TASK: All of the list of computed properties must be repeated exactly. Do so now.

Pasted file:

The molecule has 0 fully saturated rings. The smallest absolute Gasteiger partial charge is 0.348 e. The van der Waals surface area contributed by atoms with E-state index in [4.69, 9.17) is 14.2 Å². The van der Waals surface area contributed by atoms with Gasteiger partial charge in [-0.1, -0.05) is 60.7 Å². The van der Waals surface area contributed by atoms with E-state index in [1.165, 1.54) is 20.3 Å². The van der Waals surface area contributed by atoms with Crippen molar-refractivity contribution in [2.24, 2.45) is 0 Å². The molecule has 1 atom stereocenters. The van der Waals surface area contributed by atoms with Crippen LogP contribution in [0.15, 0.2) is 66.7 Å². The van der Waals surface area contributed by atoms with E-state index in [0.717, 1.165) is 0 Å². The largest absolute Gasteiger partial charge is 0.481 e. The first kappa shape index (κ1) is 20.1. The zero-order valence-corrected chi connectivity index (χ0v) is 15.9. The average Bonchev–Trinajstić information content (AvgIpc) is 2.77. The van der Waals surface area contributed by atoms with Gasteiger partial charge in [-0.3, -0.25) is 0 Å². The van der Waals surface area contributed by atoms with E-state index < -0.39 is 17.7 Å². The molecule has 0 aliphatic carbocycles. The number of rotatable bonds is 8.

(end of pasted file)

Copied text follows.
The molecule has 0 fully saturated rings. The smallest absolute Gasteiger partial charge is 0.348 e. The van der Waals surface area contributed by atoms with E-state index in [4.69, 9.17) is 14.2 Å². The van der Waals surface area contributed by atoms with Gasteiger partial charge in [-0.1, -0.05) is 60.7 Å². The van der Waals surface area contributed by atoms with E-state index in [1.165, 1.54) is 20.3 Å². The van der Waals surface area contributed by atoms with Crippen molar-refractivity contribution in [2.24, 2.45) is 0 Å². The molecule has 1 atom stereocenters. The van der Waals surface area contributed by atoms with Crippen LogP contribution in [0.15, 0.2) is 66.7 Å². The van der Waals surface area contributed by atoms with E-state index in [0.717, 1.165) is 0 Å². The largest absolute Gasteiger partial charge is 0.481 e. The first kappa shape index (κ1) is 20.1. The zero-order valence-corrected chi connectivity index (χ0v) is 15.9. The average Bonchev–Trinajstić information content (AvgIpc) is 2.77. The van der Waals surface area contributed by atoms with Gasteiger partial charge in [-0.3, -0.25) is 0 Å². The van der Waals surface area contributed by atoms with E-state index < -0.39 is 17.7 Å². The molecule has 0 aliphatic carbocycles. The number of rotatable bonds is 8.